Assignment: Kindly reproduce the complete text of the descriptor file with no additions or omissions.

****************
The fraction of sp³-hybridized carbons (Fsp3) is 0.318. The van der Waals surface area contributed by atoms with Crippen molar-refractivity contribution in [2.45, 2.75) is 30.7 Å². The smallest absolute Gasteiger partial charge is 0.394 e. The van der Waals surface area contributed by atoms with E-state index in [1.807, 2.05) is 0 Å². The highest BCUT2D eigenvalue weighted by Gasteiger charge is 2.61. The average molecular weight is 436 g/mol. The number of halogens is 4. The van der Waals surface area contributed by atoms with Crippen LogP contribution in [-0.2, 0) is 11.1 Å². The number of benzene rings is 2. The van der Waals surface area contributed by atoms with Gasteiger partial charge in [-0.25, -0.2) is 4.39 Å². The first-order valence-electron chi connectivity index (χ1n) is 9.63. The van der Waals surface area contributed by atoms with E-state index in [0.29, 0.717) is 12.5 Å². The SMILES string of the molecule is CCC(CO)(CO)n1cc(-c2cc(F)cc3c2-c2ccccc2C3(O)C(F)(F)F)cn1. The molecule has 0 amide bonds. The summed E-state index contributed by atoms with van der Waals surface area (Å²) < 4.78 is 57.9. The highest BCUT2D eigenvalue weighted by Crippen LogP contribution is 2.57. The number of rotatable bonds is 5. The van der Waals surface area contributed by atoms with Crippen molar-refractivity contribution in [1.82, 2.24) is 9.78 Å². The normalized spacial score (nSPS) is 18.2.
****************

The fraction of sp³-hybridized carbons (Fsp3) is 0.318. The van der Waals surface area contributed by atoms with Crippen molar-refractivity contribution in [2.45, 2.75) is 30.7 Å². The smallest absolute Gasteiger partial charge is 0.394 e. The van der Waals surface area contributed by atoms with E-state index in [1.807, 2.05) is 0 Å². The highest BCUT2D eigenvalue weighted by Gasteiger charge is 2.61. The average molecular weight is 436 g/mol. The number of halogens is 4. The van der Waals surface area contributed by atoms with Crippen LogP contribution in [-0.2, 0) is 11.1 Å². The number of benzene rings is 2. The van der Waals surface area contributed by atoms with Gasteiger partial charge in [-0.25, -0.2) is 4.39 Å². The first-order valence-electron chi connectivity index (χ1n) is 9.63. The van der Waals surface area contributed by atoms with E-state index in [0.29, 0.717) is 12.5 Å². The SMILES string of the molecule is CCC(CO)(CO)n1cc(-c2cc(F)cc3c2-c2ccccc2C3(O)C(F)(F)F)cn1. The molecule has 0 amide bonds. The summed E-state index contributed by atoms with van der Waals surface area (Å²) < 4.78 is 57.9. The highest BCUT2D eigenvalue weighted by Crippen LogP contribution is 2.57. The number of rotatable bonds is 5. The van der Waals surface area contributed by atoms with Crippen molar-refractivity contribution in [1.82, 2.24) is 9.78 Å². The normalized spacial score (nSPS) is 18.2.